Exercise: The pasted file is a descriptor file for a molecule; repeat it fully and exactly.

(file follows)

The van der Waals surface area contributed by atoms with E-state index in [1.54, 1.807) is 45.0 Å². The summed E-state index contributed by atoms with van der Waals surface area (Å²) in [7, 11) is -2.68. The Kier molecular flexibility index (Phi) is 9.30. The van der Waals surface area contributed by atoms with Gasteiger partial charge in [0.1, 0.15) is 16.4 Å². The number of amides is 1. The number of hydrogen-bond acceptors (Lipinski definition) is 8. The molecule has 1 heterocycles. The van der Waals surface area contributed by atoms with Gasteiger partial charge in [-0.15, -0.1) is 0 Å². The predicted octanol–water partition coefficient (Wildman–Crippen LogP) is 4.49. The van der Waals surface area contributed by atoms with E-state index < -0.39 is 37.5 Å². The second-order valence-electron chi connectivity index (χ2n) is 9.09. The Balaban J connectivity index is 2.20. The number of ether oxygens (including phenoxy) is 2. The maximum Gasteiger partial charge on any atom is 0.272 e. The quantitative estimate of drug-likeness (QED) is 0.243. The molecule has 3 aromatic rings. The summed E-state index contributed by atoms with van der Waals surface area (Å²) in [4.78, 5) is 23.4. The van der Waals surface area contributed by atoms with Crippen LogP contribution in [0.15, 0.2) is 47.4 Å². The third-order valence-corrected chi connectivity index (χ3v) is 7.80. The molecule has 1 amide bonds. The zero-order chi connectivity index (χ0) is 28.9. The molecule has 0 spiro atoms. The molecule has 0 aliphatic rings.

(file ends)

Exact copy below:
The van der Waals surface area contributed by atoms with E-state index in [1.54, 1.807) is 45.0 Å². The summed E-state index contributed by atoms with van der Waals surface area (Å²) in [7, 11) is -2.68. The Kier molecular flexibility index (Phi) is 9.30. The van der Waals surface area contributed by atoms with Gasteiger partial charge in [0.1, 0.15) is 16.4 Å². The number of amides is 1. The number of hydrogen-bond acceptors (Lipinski definition) is 8. The molecule has 1 heterocycles. The van der Waals surface area contributed by atoms with Gasteiger partial charge in [-0.15, -0.1) is 0 Å². The predicted octanol–water partition coefficient (Wildman–Crippen LogP) is 4.49. The van der Waals surface area contributed by atoms with E-state index < -0.39 is 37.5 Å². The second-order valence-electron chi connectivity index (χ2n) is 9.09. The Balaban J connectivity index is 2.20. The number of ether oxygens (including phenoxy) is 2. The maximum Gasteiger partial charge on any atom is 0.272 e. The quantitative estimate of drug-likeness (QED) is 0.243. The molecule has 3 aromatic rings. The summed E-state index contributed by atoms with van der Waals surface area (Å²) in [4.78, 5) is 23.4. The van der Waals surface area contributed by atoms with Crippen LogP contribution in [0.15, 0.2) is 47.4 Å². The third-order valence-corrected chi connectivity index (χ3v) is 7.80. The molecule has 1 amide bonds. The zero-order chi connectivity index (χ0) is 28.9. The molecule has 0 spiro atoms. The molecule has 0 aliphatic rings.